Both Math 7 classes had the same lesson today, with vastly different activities.
One class was at the board and did mini-presentations as they practiced combining like terms. We had conversations about how they arrived at their answers and the types of strategies we used.
The other class worked in short bursts on a worksheet of the same material and we gathered back together as a group to discuss their thoughts.
Both groups did incredibly well with the activities and, in hindsight, I would do it the same way. It bothers me slightly that I had a group of students doing worksheets. There is enough evidence that shows that the benefits of repetition of problem sets in math class are short lived and ineffective.
Getting students to have deeper discussions about how they think about numbers and how they apply their strategies is a much better way to solidify the learning.
80 days in, however, I'm still encountering an incredible amount of resistance to that deeper thinking. They will grind through a list of problems for an entire period. They will complain about it the entire time, but they will do it.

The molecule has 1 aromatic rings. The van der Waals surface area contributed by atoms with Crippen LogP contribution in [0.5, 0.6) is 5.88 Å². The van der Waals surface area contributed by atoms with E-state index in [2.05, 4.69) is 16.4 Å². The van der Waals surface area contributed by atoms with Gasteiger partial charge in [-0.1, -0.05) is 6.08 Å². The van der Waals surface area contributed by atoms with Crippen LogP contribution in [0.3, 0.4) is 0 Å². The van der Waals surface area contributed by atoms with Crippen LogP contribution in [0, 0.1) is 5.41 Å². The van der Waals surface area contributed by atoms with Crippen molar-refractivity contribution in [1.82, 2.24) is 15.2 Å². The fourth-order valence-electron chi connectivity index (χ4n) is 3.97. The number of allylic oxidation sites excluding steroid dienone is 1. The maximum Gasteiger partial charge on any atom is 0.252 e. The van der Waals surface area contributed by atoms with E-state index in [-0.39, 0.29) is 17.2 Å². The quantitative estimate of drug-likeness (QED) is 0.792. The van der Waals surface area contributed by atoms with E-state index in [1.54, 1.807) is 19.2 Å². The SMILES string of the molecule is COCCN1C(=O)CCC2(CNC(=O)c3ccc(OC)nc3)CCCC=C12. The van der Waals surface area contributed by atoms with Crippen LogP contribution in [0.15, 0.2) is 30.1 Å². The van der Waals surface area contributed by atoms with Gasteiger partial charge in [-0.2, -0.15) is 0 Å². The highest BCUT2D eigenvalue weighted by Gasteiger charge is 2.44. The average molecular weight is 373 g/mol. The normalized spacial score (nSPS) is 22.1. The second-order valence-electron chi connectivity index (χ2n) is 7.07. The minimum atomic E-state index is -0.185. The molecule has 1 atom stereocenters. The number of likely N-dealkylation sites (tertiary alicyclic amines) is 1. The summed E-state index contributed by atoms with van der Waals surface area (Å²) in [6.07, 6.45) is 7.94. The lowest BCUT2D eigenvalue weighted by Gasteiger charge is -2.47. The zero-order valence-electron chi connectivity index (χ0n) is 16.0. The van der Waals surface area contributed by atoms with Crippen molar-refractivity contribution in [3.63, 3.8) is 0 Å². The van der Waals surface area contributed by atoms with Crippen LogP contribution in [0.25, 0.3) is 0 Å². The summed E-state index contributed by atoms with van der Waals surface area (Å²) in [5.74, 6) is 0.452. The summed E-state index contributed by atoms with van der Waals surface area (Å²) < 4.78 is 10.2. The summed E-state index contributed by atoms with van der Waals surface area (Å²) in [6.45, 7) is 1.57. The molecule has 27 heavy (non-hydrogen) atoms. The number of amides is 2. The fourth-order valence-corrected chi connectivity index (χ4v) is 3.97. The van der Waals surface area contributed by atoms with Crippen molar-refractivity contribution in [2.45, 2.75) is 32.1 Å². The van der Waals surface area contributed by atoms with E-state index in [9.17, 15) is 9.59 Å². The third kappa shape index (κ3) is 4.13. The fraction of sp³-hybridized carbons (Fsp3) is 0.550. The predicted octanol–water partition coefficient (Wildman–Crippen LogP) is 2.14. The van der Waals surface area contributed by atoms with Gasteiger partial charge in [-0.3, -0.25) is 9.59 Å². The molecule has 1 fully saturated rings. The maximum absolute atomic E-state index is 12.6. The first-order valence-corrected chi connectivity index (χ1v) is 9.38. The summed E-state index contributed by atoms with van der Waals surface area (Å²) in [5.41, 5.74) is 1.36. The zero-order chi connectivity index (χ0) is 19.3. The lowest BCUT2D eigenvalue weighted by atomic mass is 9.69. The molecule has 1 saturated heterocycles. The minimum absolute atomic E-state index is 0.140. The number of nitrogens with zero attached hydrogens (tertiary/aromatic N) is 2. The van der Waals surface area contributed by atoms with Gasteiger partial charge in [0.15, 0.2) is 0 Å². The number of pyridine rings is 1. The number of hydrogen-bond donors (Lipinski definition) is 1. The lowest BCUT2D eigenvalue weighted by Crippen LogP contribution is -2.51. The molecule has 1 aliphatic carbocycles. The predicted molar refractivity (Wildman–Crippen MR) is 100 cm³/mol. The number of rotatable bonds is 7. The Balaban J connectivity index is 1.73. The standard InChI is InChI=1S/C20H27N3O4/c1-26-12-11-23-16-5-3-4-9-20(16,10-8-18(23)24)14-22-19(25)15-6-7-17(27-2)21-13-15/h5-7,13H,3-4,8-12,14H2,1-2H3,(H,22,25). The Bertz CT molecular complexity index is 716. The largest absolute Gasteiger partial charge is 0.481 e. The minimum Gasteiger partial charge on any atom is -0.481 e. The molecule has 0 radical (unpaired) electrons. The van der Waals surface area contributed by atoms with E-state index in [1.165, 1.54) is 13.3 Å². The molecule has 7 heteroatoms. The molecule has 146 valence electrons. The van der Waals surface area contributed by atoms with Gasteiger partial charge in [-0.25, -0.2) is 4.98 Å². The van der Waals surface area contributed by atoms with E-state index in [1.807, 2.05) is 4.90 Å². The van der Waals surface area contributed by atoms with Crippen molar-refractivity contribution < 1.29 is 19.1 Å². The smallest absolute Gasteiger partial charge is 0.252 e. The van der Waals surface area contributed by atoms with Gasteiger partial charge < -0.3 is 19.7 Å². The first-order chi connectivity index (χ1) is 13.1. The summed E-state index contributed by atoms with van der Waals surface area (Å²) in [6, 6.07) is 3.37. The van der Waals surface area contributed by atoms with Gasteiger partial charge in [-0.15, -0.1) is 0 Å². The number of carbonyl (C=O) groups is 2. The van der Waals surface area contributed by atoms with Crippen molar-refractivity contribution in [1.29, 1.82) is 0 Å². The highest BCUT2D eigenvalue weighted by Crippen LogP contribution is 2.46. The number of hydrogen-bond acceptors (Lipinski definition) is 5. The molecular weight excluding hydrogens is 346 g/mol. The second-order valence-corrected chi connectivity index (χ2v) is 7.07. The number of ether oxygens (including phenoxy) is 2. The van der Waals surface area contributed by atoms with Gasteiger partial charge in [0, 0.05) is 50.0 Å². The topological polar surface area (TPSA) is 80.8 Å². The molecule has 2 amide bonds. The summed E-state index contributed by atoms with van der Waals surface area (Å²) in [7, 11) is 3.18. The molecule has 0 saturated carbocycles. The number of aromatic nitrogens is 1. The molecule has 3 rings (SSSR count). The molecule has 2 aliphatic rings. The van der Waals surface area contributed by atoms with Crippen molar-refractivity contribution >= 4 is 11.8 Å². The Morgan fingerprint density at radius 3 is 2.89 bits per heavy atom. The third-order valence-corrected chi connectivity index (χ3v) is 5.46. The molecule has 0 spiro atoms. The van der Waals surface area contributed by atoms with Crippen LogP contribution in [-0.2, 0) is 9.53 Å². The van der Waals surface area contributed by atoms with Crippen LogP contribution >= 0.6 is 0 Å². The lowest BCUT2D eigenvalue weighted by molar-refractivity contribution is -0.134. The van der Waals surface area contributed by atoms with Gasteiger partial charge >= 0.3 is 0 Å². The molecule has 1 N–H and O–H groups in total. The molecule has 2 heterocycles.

More cognitive activities, they claim to love, but getting them to actually complete them has been a struggle.
If they are going to insist on doing work at their desks, maybe I need to look into getting some pedal desks.
For my own growth as an educator, I need to work on developing better transitions from rote memory and guided practice to exploratory learning.
Tomorrow we will have a quiz the skills with which we've been working for a week. I honestly have no idea how it's going to go.